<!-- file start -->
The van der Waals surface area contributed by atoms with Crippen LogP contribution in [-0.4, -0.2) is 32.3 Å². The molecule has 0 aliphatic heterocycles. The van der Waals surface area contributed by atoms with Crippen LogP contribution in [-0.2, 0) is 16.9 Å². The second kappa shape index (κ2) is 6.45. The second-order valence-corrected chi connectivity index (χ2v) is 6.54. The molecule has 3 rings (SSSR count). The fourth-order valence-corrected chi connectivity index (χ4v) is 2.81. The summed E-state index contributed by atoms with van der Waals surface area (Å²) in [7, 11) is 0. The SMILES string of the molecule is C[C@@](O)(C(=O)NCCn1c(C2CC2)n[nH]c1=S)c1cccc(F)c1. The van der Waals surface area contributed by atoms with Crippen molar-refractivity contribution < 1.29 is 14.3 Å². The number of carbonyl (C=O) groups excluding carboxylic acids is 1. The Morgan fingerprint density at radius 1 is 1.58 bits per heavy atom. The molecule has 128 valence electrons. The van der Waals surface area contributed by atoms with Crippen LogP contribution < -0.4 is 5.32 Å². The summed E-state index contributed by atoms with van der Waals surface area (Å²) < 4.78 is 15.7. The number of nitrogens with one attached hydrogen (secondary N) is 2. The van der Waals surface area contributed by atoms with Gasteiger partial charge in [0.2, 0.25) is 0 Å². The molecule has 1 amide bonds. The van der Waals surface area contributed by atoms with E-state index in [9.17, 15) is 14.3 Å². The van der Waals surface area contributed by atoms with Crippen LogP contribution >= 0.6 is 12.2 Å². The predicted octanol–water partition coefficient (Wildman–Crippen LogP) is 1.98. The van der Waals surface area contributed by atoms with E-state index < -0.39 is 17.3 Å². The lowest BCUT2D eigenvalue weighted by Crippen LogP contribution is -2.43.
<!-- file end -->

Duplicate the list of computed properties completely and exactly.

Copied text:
The van der Waals surface area contributed by atoms with Crippen LogP contribution in [-0.4, -0.2) is 32.3 Å². The molecule has 0 aliphatic heterocycles. The van der Waals surface area contributed by atoms with Crippen LogP contribution in [-0.2, 0) is 16.9 Å². The second kappa shape index (κ2) is 6.45. The second-order valence-corrected chi connectivity index (χ2v) is 6.54. The molecule has 3 rings (SSSR count). The fourth-order valence-corrected chi connectivity index (χ4v) is 2.81. The summed E-state index contributed by atoms with van der Waals surface area (Å²) in [7, 11) is 0. The SMILES string of the molecule is C[C@@](O)(C(=O)NCCn1c(C2CC2)n[nH]c1=S)c1cccc(F)c1. The van der Waals surface area contributed by atoms with Crippen molar-refractivity contribution < 1.29 is 14.3 Å². The number of carbonyl (C=O) groups excluding carboxylic acids is 1. The Morgan fingerprint density at radius 1 is 1.58 bits per heavy atom. The molecule has 128 valence electrons. The van der Waals surface area contributed by atoms with Crippen LogP contribution < -0.4 is 5.32 Å². The summed E-state index contributed by atoms with van der Waals surface area (Å²) < 4.78 is 15.7. The number of nitrogens with one attached hydrogen (secondary N) is 2. The van der Waals surface area contributed by atoms with Gasteiger partial charge in [0.2, 0.25) is 0 Å². The molecule has 1 amide bonds. The van der Waals surface area contributed by atoms with E-state index in [9.17, 15) is 14.3 Å². The van der Waals surface area contributed by atoms with Crippen LogP contribution >= 0.6 is 12.2 Å². The predicted octanol–water partition coefficient (Wildman–Crippen LogP) is 1.98. The van der Waals surface area contributed by atoms with E-state index < -0.39 is 17.3 Å². The lowest BCUT2D eigenvalue weighted by Crippen LogP contribution is -2.43.